Prostitution has been a part of our society for centuries, but the women who engage in it are often overlooked.
Whilst there are many reasons women become sex workers, the majority are forced into it by poverty, seeing it as last resort to earn money.
At the moment in Britain, prostitution itself is not illegal but there are a number of offences linked to it. For example it is an offence to control a prostitute for gain, or to keep a brothel.
But many prostitutes are arrested by police whilst working, and even more find it impossible to report being raped, beaten or abused on the job.
Journalist and feminist campaigner Julie Bindel said: “The victims of the sex trade, the women in prostitution who almost inevitably come from backgrounds of deprivation, abuse, racism and marginalisation are the ones paying the price for basically the problem that men have created.”
Working out how to solve this issue is difficult. Much of the debate centres around whether prostitution should be something we eradicate from society entirely.
“Poverty has been around for a long time. Child sexual abuse has been around for a long time. So has racism,” said Bindel.
“But we don’t say we’ll never end that.”
The English Collective of Prostitutes (ECP) believes the first step should be protecting the women, and want to see sex work decriminalised. This would allow prostitutes to work without the threat of prosecution, but pimps would be outlawed.
“Currently, the laws are very unfair and very unjust. So women are criminalised, for example, for working on the street together, are arrested, convicted and given a fine,” explained Laura Watson from the ECP.
“Obviously where do you go to pay the fine? Straight back on the street again.”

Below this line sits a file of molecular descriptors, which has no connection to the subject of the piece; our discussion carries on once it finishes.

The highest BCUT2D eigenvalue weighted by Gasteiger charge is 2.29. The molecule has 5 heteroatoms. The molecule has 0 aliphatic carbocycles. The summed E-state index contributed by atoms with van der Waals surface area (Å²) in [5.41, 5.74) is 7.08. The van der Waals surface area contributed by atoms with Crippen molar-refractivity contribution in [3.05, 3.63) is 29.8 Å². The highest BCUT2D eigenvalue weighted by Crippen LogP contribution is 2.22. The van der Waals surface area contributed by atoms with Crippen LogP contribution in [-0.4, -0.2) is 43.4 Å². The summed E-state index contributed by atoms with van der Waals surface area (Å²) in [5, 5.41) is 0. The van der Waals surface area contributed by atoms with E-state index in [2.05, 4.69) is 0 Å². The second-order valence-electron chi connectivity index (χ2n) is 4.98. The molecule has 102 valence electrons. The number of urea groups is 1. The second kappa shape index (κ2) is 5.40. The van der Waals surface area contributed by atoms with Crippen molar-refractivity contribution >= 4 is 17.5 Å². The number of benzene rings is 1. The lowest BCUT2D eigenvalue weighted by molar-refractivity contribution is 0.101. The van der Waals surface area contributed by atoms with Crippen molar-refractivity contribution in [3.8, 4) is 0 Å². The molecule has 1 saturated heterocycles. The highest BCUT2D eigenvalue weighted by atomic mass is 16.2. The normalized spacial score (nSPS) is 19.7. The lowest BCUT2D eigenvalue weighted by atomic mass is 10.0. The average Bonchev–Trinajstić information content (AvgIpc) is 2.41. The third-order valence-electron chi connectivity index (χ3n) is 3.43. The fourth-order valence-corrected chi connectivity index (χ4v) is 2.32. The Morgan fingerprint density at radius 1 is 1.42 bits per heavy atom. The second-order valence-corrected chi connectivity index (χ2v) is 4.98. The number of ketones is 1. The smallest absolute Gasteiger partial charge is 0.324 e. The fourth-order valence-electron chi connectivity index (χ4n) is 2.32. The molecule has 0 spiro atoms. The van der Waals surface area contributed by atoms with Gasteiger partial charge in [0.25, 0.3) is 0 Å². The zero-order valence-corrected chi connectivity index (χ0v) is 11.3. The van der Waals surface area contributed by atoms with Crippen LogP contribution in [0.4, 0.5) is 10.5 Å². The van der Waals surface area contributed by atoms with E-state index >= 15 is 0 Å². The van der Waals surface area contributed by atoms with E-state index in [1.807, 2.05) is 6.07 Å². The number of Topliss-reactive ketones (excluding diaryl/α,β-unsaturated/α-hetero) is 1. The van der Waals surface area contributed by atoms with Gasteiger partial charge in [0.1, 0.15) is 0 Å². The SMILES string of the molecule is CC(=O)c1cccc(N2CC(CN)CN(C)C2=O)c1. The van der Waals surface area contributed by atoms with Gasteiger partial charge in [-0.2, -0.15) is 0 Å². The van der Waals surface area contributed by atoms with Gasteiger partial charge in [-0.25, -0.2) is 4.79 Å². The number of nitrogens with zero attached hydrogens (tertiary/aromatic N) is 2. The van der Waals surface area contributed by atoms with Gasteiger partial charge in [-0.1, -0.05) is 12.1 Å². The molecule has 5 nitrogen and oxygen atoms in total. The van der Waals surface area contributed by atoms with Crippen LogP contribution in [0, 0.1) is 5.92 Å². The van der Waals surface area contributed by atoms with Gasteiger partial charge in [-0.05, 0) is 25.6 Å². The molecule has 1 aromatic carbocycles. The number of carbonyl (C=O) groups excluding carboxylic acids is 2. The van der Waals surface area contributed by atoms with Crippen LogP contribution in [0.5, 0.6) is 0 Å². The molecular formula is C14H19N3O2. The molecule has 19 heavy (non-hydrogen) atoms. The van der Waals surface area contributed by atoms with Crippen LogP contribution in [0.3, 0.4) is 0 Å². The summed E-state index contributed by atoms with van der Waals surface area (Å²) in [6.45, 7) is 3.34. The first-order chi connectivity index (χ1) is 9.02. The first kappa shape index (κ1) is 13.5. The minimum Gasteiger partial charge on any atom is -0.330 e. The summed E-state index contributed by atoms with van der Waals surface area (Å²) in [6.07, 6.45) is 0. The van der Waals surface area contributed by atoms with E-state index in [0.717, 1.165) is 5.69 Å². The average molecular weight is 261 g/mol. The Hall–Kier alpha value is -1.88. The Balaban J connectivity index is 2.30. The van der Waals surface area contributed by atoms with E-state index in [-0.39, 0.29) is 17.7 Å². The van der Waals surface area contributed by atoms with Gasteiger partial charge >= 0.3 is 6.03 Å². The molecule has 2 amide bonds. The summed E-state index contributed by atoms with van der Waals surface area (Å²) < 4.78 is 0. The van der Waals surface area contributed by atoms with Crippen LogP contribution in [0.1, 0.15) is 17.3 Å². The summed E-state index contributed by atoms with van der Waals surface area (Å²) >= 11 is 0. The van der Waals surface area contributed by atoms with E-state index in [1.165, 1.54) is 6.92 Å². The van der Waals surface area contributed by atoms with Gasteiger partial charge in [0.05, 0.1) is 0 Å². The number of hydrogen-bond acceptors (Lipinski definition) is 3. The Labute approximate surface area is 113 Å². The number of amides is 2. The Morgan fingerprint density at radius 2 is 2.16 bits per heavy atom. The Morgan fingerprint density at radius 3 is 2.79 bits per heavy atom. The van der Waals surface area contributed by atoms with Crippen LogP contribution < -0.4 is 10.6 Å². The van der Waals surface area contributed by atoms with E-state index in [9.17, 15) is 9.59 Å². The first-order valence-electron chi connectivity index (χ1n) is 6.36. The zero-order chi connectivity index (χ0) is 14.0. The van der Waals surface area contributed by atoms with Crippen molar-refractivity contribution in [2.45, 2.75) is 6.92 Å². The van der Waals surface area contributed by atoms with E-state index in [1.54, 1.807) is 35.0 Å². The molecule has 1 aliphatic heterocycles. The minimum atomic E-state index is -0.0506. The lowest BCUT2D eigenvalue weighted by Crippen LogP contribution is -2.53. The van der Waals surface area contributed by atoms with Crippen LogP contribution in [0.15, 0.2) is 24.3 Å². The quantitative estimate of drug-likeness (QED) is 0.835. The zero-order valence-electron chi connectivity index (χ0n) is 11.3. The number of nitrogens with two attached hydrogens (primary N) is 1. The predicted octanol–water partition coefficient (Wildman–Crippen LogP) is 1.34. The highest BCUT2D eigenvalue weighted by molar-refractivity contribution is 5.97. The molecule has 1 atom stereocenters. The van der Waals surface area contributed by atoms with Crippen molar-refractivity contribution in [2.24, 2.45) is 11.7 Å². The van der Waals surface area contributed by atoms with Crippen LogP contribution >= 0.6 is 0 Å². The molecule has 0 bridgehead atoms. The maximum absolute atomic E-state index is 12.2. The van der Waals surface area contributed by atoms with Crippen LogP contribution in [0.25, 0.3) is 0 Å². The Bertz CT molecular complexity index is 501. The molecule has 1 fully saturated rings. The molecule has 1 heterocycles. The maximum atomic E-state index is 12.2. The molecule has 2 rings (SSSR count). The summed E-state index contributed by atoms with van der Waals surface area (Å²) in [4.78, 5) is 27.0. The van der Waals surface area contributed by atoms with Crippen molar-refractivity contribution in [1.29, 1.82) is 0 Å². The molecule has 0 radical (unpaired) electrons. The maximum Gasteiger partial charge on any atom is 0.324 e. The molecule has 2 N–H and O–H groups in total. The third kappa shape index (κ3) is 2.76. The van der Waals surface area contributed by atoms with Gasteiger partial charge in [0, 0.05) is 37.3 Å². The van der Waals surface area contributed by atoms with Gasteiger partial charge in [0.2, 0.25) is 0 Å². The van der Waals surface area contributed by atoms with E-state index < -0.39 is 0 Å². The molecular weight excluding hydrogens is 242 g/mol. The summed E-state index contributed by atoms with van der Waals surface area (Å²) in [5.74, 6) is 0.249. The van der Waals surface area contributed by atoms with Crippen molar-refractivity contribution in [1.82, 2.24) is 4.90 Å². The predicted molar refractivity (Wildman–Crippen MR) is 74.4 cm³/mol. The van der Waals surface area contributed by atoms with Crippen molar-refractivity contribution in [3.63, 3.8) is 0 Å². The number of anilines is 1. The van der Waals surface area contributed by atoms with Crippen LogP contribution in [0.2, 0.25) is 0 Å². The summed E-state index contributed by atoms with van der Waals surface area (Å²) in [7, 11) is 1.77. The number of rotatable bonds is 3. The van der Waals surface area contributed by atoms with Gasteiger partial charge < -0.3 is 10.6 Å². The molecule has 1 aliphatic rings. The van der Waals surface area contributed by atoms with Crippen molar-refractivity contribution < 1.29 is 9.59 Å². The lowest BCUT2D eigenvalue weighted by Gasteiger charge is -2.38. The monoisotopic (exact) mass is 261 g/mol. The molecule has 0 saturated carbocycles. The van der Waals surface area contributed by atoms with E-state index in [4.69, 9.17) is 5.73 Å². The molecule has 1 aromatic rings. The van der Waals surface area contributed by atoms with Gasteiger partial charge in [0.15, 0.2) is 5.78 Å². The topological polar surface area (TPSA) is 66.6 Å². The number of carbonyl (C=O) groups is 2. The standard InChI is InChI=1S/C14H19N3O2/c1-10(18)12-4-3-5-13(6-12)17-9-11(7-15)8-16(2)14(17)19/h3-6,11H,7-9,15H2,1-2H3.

But what about those who pay for sex?
Bindel said that ‘clients’ should be criminalised: “We criminalise them. Just the threat of criminalisation is often enough of a deterrent.”
Watson disagreed, however, saying that criminalising clients makes prostitution far riskier for the women involved.
“All it does is makes it much harder for sex workers to work safely.”
“It’s been implemented in a number of countries including Ireland, Northern Ireland, France, Sweden and various other places. And in each of the countries, violence has increased after the law has been implemented, and the reason is that sex workers can’t implement basic safety measures because clients are criminalised.”
Durham University made headlines recently by announcing support for students who work in the sex industry. A students’ union officer defended their decision, saying: it was “an attempt to support students in a difficulty arising from the reality of rising costs in higher education.”
Bindel was critical of the decision, saying: “They’re normalising a system, a trade, built on inequalities that they will very, very rarely end up having to justify their daughters being in.”
But Watson disagreed, and said the response “baffled” her.
“Just because you are helping sex workers doesn’t mean you’re promoting prostitution or promoting and trying to get women into the industry, I mean, it’s just ridiculous.”
At the heart of this issue is women’s safety, and how we can best achieve this.
Watson said she has spoken to many prostitutes who feel abandoned by the law: “All the sex workers that we know, we speak to hundreds of women, want the laws off their backs, want the police to respect them, treat them properly.
“They want the police to do their job. When something does go wrong, women want to be able to report it and for something to actually be done about it.”